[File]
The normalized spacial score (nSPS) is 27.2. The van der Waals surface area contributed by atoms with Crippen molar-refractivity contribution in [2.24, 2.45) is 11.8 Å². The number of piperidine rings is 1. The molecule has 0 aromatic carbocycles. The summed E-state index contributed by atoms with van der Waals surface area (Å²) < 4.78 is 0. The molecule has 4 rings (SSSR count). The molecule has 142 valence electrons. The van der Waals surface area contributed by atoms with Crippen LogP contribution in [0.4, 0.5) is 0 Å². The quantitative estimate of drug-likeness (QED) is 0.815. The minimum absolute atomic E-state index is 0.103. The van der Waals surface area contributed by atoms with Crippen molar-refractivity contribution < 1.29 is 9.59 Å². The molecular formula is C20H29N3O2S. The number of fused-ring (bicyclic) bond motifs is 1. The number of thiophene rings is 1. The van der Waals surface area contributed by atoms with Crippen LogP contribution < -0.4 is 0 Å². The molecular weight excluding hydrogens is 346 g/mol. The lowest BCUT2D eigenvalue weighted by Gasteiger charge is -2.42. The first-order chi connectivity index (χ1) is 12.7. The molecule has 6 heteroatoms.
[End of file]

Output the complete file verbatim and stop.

The normalized spacial score (nSPS) is 27.2. The van der Waals surface area contributed by atoms with Crippen molar-refractivity contribution in [2.24, 2.45) is 11.8 Å². The number of piperidine rings is 1. The molecule has 0 aromatic carbocycles. The summed E-state index contributed by atoms with van der Waals surface area (Å²) < 4.78 is 0. The molecule has 4 rings (SSSR count). The molecule has 142 valence electrons. The van der Waals surface area contributed by atoms with Crippen LogP contribution in [0.4, 0.5) is 0 Å². The quantitative estimate of drug-likeness (QED) is 0.815. The minimum absolute atomic E-state index is 0.103. The van der Waals surface area contributed by atoms with Crippen molar-refractivity contribution < 1.29 is 9.59 Å². The molecular formula is C20H29N3O2S. The number of fused-ring (bicyclic) bond motifs is 1. The number of thiophene rings is 1. The van der Waals surface area contributed by atoms with Crippen LogP contribution < -0.4 is 0 Å². The molecular weight excluding hydrogens is 346 g/mol. The lowest BCUT2D eigenvalue weighted by Gasteiger charge is -2.42. The first-order chi connectivity index (χ1) is 12.7. The molecule has 6 heteroatoms.